Pres­i­dent Don­ald Trump was de­ci­sive in changing US po­si­tion on In­dia.

The Sunday Guardian - - Front Page - MAD­HAV NALAPAT NEW DELHI

Those in­volved with the suc­cess­ful cam­paign to en­sure vic­tory for In­dia’s Dalveer Bhan­dari in the elec­tions to the In­ter­na­tional Court of Jus­tice (ICJ), say that more than the UK, which has no seat on the In­ter­na­tional Crim­i­nal Court at Geneva for the first time in the his­tory of that in­sti­tu­tion, it is Pak­istan that has been dev­as­tated by In­dia’s can­di­date pre­vail­ing over the UK’s Christo­pher Green- wood, who like Bhan­dari has al­ready served a nine-year term on the court. Since June this year, when Prime Min­is­ter Naren­dra Modi fi­nally in­ter­vened to make his team swing into ac­tion to se­cure a sec­ond term for the courtly judge, Rawalpindi GHQ con­cur­rently made the Gov­ern­ment of Pak­istan go into diplo­matic over­drive to en­sure that Bhan­dari lost. Is­lam­abad’s hopes were raised after the can­di­date from Le­banon over­took the In­dian can­di­date in the race for the lone “Asia” seat, thereby forc­ing a con­test against the UK, a per­ma­nent mem­ber of the UN Se­cu­rity Coun­cil in­stead. Given that none of the “Per­ma­nent 5” (US, China, Rus­sia, France and the UK) had ever lost an elec­tion to an­other coun­try be­fore, it was con­veyed by diplo­mats to Prime Min­is­ter Naren­dra Modi that the chances for a Bhan­dari vic­tory were “not sub­stan­tial”. Modi, how­ever, de­cided to go ahead with the con­test, de­spite the risk of los­ing, ar­gu­ing that it was im­por­tant that In­dia op­pose the tra­di­tion of a privi- leged P-5 mem­ber al­ways pre­vail­ing over an or­di­nary mem­ber of the UN, such as In­dia. Re­form of the ar­chaic UN sys­tem has been made a for­eign pol­icy pri­or­ity of the PM, and part of the pro­posed al­ter­na­tive con­struct (to the 1944 Bret­ton Woods ar­chi­tec­ture that has been left un­changed since then) is to en­sure ad­e­quate weigh­tage to the Gen­eral As­sem­bly, rather than have this huge body con­stantly de­fer to the Se­cu­rity Coun­cil (specif­i­cally the P-5) in mat­ters com­ing up for de­ci­sion within the UN sys­tem. Hence, rather than waste much ef­fort on the Se­cu­rity Coun­cil (which could be ex­pected to fol­low the tra­di­tion of sup­port­ing one of their own against other coun­tries), In­dia’s UN en­voy, Syed Ak­barud­din was told to con­cen­trate his ef­forts within the Gen­eral As­sem­bly, which he be­gan do­ing from 20 June on­wards, once briefed on the im­por­tance that Modi was plac­ing on this elec­tion.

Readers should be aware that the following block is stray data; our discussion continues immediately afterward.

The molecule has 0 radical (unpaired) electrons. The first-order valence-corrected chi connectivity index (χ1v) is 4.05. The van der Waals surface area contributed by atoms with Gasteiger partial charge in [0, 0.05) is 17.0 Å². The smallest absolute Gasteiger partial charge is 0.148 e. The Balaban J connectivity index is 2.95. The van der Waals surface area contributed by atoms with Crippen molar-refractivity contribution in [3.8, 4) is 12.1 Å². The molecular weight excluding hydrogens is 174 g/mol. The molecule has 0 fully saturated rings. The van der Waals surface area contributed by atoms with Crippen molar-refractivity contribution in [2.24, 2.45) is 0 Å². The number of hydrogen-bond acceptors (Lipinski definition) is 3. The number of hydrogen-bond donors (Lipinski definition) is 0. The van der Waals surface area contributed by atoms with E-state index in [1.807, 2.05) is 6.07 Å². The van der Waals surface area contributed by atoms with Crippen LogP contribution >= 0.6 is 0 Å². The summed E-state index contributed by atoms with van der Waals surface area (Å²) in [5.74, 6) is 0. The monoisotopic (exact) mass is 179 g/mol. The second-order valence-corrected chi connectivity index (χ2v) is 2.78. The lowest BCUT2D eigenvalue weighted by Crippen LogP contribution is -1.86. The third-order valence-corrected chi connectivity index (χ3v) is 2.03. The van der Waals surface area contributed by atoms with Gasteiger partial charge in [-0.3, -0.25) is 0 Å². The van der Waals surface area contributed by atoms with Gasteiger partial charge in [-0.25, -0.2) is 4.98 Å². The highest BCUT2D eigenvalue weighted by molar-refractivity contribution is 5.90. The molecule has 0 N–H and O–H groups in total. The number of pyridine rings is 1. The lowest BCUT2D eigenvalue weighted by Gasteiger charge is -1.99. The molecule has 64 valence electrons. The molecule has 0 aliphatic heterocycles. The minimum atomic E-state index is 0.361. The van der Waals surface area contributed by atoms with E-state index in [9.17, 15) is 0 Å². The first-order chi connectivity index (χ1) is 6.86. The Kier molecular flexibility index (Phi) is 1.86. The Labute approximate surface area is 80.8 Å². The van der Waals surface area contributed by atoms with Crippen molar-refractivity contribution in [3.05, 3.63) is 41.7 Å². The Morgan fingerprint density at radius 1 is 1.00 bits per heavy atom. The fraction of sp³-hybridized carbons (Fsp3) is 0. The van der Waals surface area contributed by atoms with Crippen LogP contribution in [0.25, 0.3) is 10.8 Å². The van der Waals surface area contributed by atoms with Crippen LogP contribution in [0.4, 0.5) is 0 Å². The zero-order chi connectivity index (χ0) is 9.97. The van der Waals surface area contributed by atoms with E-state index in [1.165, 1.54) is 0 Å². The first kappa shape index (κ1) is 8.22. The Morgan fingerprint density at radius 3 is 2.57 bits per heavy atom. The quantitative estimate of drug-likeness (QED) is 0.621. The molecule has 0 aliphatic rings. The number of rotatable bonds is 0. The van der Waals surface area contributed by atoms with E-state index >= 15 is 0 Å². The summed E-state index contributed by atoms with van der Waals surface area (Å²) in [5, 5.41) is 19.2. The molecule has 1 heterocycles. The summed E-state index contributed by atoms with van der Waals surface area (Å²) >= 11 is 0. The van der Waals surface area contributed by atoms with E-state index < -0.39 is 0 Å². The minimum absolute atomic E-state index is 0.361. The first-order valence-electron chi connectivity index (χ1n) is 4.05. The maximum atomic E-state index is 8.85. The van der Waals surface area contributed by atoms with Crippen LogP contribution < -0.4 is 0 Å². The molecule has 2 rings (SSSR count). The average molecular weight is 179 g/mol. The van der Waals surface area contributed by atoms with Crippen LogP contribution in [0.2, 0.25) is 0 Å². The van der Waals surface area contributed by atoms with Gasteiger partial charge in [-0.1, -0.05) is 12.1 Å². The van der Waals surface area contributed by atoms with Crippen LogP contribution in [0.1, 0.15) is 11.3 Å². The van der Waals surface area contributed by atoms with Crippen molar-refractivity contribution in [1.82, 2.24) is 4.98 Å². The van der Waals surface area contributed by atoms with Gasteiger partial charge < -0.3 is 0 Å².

Those spo­ken to say that the mat­ter in­volv­ing Kulb­hushan Jad­hav’s cap­ture

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